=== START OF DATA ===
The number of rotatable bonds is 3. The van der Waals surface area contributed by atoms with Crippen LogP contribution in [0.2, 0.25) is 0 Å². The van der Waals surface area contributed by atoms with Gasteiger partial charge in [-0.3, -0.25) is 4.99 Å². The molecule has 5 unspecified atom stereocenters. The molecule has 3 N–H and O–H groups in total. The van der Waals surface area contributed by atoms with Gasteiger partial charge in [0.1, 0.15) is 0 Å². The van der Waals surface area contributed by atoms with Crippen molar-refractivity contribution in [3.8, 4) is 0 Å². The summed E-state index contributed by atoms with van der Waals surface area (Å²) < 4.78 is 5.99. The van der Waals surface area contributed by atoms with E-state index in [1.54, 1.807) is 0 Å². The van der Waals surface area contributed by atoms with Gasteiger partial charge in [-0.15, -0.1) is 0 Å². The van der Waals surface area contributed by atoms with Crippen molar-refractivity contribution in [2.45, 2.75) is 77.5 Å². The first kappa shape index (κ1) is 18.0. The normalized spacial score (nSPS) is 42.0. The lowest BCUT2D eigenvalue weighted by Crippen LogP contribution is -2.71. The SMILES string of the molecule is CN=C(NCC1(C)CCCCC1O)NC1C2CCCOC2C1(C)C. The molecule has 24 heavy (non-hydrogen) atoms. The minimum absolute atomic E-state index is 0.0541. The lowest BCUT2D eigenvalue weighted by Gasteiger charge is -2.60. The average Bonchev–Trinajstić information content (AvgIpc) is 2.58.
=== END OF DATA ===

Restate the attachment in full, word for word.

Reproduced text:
The number of rotatable bonds is 3. The van der Waals surface area contributed by atoms with Crippen LogP contribution in [0.2, 0.25) is 0 Å². The van der Waals surface area contributed by atoms with Gasteiger partial charge in [-0.3, -0.25) is 4.99 Å². The molecule has 5 unspecified atom stereocenters. The molecule has 3 N–H and O–H groups in total. The van der Waals surface area contributed by atoms with Gasteiger partial charge in [0.1, 0.15) is 0 Å². The van der Waals surface area contributed by atoms with Crippen molar-refractivity contribution in [3.8, 4) is 0 Å². The summed E-state index contributed by atoms with van der Waals surface area (Å²) < 4.78 is 5.99. The van der Waals surface area contributed by atoms with E-state index in [1.54, 1.807) is 0 Å². The van der Waals surface area contributed by atoms with Gasteiger partial charge in [-0.15, -0.1) is 0 Å². The van der Waals surface area contributed by atoms with Crippen molar-refractivity contribution in [2.45, 2.75) is 77.5 Å². The first kappa shape index (κ1) is 18.0. The normalized spacial score (nSPS) is 42.0. The lowest BCUT2D eigenvalue weighted by Crippen LogP contribution is -2.71. The SMILES string of the molecule is CN=C(NCC1(C)CCCCC1O)NC1C2CCCOC2C1(C)C. The molecule has 24 heavy (non-hydrogen) atoms. The minimum absolute atomic E-state index is 0.0541. The lowest BCUT2D eigenvalue weighted by Gasteiger charge is -2.60. The average Bonchev–Trinajstić information content (AvgIpc) is 2.58.